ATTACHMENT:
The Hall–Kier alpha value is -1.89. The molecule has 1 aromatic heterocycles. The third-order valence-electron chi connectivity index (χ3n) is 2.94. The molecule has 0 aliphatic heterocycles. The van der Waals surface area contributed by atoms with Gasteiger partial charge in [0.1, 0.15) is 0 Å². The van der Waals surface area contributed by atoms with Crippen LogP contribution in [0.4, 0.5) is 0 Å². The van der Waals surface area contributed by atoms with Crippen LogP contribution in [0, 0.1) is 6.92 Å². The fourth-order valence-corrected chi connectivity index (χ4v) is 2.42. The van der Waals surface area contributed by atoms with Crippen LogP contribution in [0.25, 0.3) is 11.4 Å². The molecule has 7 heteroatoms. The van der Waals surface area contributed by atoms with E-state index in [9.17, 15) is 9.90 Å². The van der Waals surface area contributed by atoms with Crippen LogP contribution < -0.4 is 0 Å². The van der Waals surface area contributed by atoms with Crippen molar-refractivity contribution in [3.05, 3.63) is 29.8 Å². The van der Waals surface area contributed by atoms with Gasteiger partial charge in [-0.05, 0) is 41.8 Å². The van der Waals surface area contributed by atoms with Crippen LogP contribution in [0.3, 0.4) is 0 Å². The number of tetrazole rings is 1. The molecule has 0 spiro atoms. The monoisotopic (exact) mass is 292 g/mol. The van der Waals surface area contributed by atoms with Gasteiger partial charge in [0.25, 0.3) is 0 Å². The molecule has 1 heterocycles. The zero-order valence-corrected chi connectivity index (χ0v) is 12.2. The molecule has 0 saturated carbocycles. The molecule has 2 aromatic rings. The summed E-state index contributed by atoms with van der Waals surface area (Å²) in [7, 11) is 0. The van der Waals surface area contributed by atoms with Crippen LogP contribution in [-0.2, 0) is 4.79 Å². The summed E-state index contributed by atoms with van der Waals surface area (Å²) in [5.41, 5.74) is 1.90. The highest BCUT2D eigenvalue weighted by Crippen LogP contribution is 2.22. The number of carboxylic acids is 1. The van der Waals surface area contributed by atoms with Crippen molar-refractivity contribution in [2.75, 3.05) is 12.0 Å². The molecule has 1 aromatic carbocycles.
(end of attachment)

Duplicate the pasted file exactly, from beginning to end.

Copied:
The Hall–Kier alpha value is -1.89. The molecule has 1 aromatic heterocycles. The third-order valence-electron chi connectivity index (χ3n) is 2.94. The molecule has 0 aliphatic heterocycles. The van der Waals surface area contributed by atoms with Gasteiger partial charge in [0.1, 0.15) is 0 Å². The van der Waals surface area contributed by atoms with Crippen LogP contribution in [0.4, 0.5) is 0 Å². The van der Waals surface area contributed by atoms with Crippen LogP contribution in [0, 0.1) is 6.92 Å². The fourth-order valence-corrected chi connectivity index (χ4v) is 2.42. The van der Waals surface area contributed by atoms with Crippen LogP contribution in [0.25, 0.3) is 11.4 Å². The molecule has 7 heteroatoms. The van der Waals surface area contributed by atoms with E-state index in [9.17, 15) is 9.90 Å². The van der Waals surface area contributed by atoms with Crippen LogP contribution < -0.4 is 0 Å². The van der Waals surface area contributed by atoms with Crippen molar-refractivity contribution in [3.05, 3.63) is 29.8 Å². The van der Waals surface area contributed by atoms with Gasteiger partial charge in [-0.05, 0) is 41.8 Å². The van der Waals surface area contributed by atoms with Crippen LogP contribution in [0.3, 0.4) is 0 Å². The number of tetrazole rings is 1. The molecule has 0 spiro atoms. The monoisotopic (exact) mass is 292 g/mol. The van der Waals surface area contributed by atoms with Gasteiger partial charge in [0.25, 0.3) is 0 Å². The molecule has 1 heterocycles. The zero-order valence-corrected chi connectivity index (χ0v) is 12.2. The molecule has 0 saturated carbocycles. The molecule has 2 aromatic rings. The summed E-state index contributed by atoms with van der Waals surface area (Å²) in [7, 11) is 0. The van der Waals surface area contributed by atoms with Crippen LogP contribution in [-0.2, 0) is 4.79 Å². The summed E-state index contributed by atoms with van der Waals surface area (Å²) in [5.41, 5.74) is 1.90. The highest BCUT2D eigenvalue weighted by Crippen LogP contribution is 2.22. The number of carboxylic acids is 1. The van der Waals surface area contributed by atoms with Crippen molar-refractivity contribution in [2.75, 3.05) is 12.0 Å². The molecule has 1 aromatic carbocycles.